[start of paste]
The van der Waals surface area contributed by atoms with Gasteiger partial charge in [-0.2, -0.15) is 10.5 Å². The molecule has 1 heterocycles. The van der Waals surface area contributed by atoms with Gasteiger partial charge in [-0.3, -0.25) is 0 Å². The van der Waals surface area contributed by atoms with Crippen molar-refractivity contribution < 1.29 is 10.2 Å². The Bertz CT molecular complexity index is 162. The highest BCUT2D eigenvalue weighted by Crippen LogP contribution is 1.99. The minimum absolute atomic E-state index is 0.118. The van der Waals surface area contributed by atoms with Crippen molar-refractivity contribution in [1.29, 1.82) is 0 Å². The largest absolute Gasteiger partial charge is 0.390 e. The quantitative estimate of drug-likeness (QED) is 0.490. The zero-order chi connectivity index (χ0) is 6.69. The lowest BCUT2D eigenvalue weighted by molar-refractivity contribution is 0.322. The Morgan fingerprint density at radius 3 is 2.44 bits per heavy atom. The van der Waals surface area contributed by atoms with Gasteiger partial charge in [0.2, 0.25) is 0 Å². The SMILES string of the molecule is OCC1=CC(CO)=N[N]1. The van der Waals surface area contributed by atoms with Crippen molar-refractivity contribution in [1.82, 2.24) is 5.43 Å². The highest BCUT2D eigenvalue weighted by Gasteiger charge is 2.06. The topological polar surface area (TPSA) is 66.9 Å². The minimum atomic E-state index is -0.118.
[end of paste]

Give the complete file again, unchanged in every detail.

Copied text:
The van der Waals surface area contributed by atoms with Gasteiger partial charge in [-0.2, -0.15) is 10.5 Å². The molecule has 1 heterocycles. The van der Waals surface area contributed by atoms with Gasteiger partial charge in [-0.3, -0.25) is 0 Å². The van der Waals surface area contributed by atoms with Crippen molar-refractivity contribution < 1.29 is 10.2 Å². The Bertz CT molecular complexity index is 162. The highest BCUT2D eigenvalue weighted by Crippen LogP contribution is 1.99. The minimum absolute atomic E-state index is 0.118. The van der Waals surface area contributed by atoms with Crippen molar-refractivity contribution in [1.29, 1.82) is 0 Å². The largest absolute Gasteiger partial charge is 0.390 e. The quantitative estimate of drug-likeness (QED) is 0.490. The zero-order chi connectivity index (χ0) is 6.69. The lowest BCUT2D eigenvalue weighted by molar-refractivity contribution is 0.322. The Morgan fingerprint density at radius 3 is 2.44 bits per heavy atom. The van der Waals surface area contributed by atoms with Gasteiger partial charge in [0.2, 0.25) is 0 Å². The SMILES string of the molecule is OCC1=CC(CO)=N[N]1. The van der Waals surface area contributed by atoms with Crippen molar-refractivity contribution in [1.82, 2.24) is 5.43 Å². The highest BCUT2D eigenvalue weighted by Gasteiger charge is 2.06. The topological polar surface area (TPSA) is 66.9 Å². The minimum atomic E-state index is -0.118.